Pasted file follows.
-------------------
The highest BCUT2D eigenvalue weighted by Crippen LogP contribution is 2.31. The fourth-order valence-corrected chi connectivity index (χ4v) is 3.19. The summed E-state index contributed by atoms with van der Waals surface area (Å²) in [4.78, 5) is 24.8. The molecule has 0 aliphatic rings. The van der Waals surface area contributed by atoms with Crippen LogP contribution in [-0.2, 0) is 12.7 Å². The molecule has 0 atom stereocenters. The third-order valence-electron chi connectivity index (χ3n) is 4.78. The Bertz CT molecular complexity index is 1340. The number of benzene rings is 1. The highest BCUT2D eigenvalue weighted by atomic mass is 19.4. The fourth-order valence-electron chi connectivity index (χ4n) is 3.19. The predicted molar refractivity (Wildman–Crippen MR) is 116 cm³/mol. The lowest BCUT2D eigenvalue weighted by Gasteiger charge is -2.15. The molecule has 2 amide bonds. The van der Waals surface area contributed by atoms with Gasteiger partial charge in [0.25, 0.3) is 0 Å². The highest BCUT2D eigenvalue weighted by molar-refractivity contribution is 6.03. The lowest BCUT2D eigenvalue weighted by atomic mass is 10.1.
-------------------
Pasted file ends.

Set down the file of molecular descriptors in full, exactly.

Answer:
The highest BCUT2D eigenvalue weighted by Crippen LogP contribution is 2.31. The fourth-order valence-corrected chi connectivity index (χ4v) is 3.19. The summed E-state index contributed by atoms with van der Waals surface area (Å²) in [4.78, 5) is 24.8. The molecule has 0 aliphatic rings. The van der Waals surface area contributed by atoms with Crippen LogP contribution in [-0.2, 0) is 12.7 Å². The molecule has 0 atom stereocenters. The third-order valence-electron chi connectivity index (χ3n) is 4.78. The Bertz CT molecular complexity index is 1340. The number of benzene rings is 1. The highest BCUT2D eigenvalue weighted by atomic mass is 19.4. The fourth-order valence-electron chi connectivity index (χ4n) is 3.19. The predicted molar refractivity (Wildman–Crippen MR) is 116 cm³/mol. The lowest BCUT2D eigenvalue weighted by Gasteiger charge is -2.15. The molecule has 2 amide bonds. The van der Waals surface area contributed by atoms with Gasteiger partial charge in [0.25, 0.3) is 0 Å². The highest BCUT2D eigenvalue weighted by molar-refractivity contribution is 6.03. The lowest BCUT2D eigenvalue weighted by atomic mass is 10.1.